Arthur Baessler






Haida or Tlingit, Pacific Northwest Coast 19th century Wood, paint 12 ¾” h Provenance: - Faith-Dorian and Martin Wright Collection, New York Rich with symbolic content, raven rattles are a distinct type of chiefly instrument, shaken rhythmically to accompany ritual movements. Their complex compositions take the form of the body of a raven, the trickster-performer creature who flies at the heart of many regional origin myths. On his back is a man, legs akimbo, his tongue held in the beak of a crested bird head formed by the tail feathers of the larger raven. In some cases it is a frog with whom the man shares this contact, interposed between the two participants. The belly of the raven reveals a large face with a hooked nose or beak. The imagery of the joined tongue is one of potent shamanic content, and can be seen in a range of objects from argillite pipes to totem poles, depicting intimate spiritual contact or the transfer of esoteric knowledge and power. Often associated with healing ceremonies, such rattles are held with the bird's beak pointing downwards when used. The pebbles inside the body of the bird heighten the sensorial experience, producing a gentle rattling sound in tandem with the movement of the piece. Raven is a highly significant and mercurial figure in the mythology of the Northwest, and the numerous, interconnected images of the rattle may be an expression of his shape-changing power. One of the many stories regarding Raven involves his bringing light into the world, symbolized in the rattle by the small disk held in the mouth of the raven. It has been suggested that the raven/human imagery of these rattles references Raven’s own self-creation, being born through magical trickery as the grandson of Nass-shaki-yeil, keeper of the world’s light. Nassshaki-yeil was often depicted as a huge bird with a completely recurved beak, an image which the hook-nosed face of the rattle closely echoes. The fine rattle presented here shows sharply executed carving, showcased in the impressive openwork of the reclining figure and frog. A strong palette of earthy red, black, and rich bluegreen pervades the composition and defines the formline surface designs, mixed with the warm brown of exposed wood at points of wear or erosion. Constructed of two separate halves, the rattle is split lengthwise at the meridian and bound together with cord.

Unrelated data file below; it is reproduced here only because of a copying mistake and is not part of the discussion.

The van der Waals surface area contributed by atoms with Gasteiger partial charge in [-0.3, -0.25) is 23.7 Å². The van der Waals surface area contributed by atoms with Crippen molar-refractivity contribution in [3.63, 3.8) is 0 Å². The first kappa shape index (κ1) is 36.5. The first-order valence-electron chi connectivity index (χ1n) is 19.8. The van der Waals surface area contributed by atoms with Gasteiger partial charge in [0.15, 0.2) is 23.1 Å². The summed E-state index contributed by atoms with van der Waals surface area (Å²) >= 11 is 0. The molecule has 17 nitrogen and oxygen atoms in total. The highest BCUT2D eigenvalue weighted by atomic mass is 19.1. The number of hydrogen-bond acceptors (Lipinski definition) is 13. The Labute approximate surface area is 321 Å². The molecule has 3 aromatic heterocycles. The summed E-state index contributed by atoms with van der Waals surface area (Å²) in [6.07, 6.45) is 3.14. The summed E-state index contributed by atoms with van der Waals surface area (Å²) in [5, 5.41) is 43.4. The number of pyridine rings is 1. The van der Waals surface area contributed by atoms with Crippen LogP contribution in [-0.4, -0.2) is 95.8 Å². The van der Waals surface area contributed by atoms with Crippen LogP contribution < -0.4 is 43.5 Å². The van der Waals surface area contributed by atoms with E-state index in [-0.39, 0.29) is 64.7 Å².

Turn static files into dynamic content formats.

Create a flipbook
Issuu converts static files into: digital portfolios, online yearbooks, online catalogs, digital photo albums and more. Sign up and create your flipbook.